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Wednesday, May 25, 2016

Ind. Decisions - 7th Circuit "parking while black" 2-1 split, Hamilton dissents

The 16-page, 2-1 May 17th opinion, out of Wisconsin, is USA v. Randy Johnson. From Judge Easterbrook's opinion for the majority:

Police in Milwaukee saw a car stopped within 15 feet of a crosswalk, which is unlawful unless the car is “actually engaged in loading or unloading or in receiving or discharging passengers”. Wis. Stat. §346.53(5). One police car drew up parallel to the stopped car, and an other drew up behind. Shining lights through the car’s windows (it was after sunset), police saw a passenger in the back seat try to hide a firearm. Randy Johnson, the passenger, was prosecuted for possessing a weapon that, as a felon, he was forbidden to have. 18 U.S.C. §922(g)(1). After the district court denied his motion to suppress the gun, see 2014 U.S. Dist. LEXIS 135367 (E.D. Wis. Sep. 25, 2014), adopting 2014 U.S. Dist. LEXIS 135374 (E.D. Wis. Aug. 7, 2014), Johnson entered a conditional guilty plea and was sentenced to 46 months’ imprisonment. His sole argument on appeal is that the district judge should have granted the motion to suppress. * * *

HAMILTON, Circuit Judge, dissenting. The police violated the Fourth Amendment rights of defendant Johnson and the four other occupants of the car. What happened here was extraordinary. No other court has tolerated such tactics in such a case. Five officers in two police squad cars seized the passengers of a parked car. They swooped in on the car, parking close beside and behind it, with bright lights shining into it from both directions, opened the doors, pulled all passengers out, and handcuffed them. The passengers were seized before the officers had any sign that one passenger might have a firearm.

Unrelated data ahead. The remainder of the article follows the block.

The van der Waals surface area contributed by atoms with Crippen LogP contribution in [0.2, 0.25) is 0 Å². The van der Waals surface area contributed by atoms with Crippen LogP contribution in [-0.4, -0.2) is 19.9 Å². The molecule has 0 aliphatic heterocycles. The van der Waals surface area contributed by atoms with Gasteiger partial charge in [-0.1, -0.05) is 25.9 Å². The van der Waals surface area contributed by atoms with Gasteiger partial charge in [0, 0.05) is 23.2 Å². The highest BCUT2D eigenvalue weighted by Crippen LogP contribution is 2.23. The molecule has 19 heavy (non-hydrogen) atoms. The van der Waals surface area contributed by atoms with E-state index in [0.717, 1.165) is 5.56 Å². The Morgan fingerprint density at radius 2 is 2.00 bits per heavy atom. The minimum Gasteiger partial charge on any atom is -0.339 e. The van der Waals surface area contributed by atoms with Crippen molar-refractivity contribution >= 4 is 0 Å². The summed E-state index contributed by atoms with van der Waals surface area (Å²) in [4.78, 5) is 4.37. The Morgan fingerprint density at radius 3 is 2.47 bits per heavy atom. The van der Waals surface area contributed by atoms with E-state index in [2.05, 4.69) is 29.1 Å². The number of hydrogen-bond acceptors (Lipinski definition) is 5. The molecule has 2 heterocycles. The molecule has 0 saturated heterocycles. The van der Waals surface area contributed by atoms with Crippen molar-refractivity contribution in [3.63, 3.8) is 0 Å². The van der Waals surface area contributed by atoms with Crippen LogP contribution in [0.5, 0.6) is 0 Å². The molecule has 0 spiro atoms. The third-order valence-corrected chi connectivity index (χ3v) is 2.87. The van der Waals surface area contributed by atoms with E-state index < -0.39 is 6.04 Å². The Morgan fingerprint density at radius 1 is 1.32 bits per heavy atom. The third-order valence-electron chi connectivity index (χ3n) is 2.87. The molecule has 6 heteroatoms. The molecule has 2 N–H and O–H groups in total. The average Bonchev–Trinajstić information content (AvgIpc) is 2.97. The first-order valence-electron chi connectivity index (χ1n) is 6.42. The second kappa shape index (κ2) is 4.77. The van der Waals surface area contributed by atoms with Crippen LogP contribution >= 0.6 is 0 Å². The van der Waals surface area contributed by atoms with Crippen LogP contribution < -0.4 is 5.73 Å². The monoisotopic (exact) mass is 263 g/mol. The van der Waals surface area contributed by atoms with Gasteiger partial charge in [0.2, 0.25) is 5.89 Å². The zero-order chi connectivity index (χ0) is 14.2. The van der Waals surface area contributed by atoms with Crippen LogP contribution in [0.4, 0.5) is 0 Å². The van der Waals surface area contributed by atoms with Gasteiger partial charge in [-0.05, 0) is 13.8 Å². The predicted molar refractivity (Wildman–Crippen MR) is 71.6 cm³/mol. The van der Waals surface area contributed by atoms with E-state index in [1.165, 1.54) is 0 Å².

The sole basis offered to justify this highly intrusive, even terrifying, “investigatory stop” was a suspected parking violation! The phenomenon of police seizures for “driving while black” has long been recognized. See, e.g., David A. Harris, Driving While Black and all Other Traffic Offenses: The Supreme Court and Pretextual Traffic Stops, 87 J. Crim. L. & Criminology 544 (1997). In this case, we seem to be taking the further step of enabling police seizures for “parking while black.”

"7th Cir. Sides With Cops in ‘Parking While Black' Spat," is the heading of a Bloomberg BNA story by Lance J. Rogers, dated May 19th, that begins:
Five members of a special police task force didn't act unreasonably when they swooped down with two squad cars on a stationary vehicle in a high-crime area, yanked the occupants out and cuffed them while purportedly checking to see whether the car had been parked illegally, a divided U.S. Court of Appeals for the Seventh Circuit ruled May 17.

The decision is notable because a dissenting judge accused his colleagues of giving cops the green light to seize minorities for minor infractions in the hope that the detention “will lead to bigger and better things.”

[h/t to Howard Bashman, How Appealing]

Posted by Marcia Oddi on May 25, 2016 02:59 PM
Posted to Ind. (7th Cir.) Decisions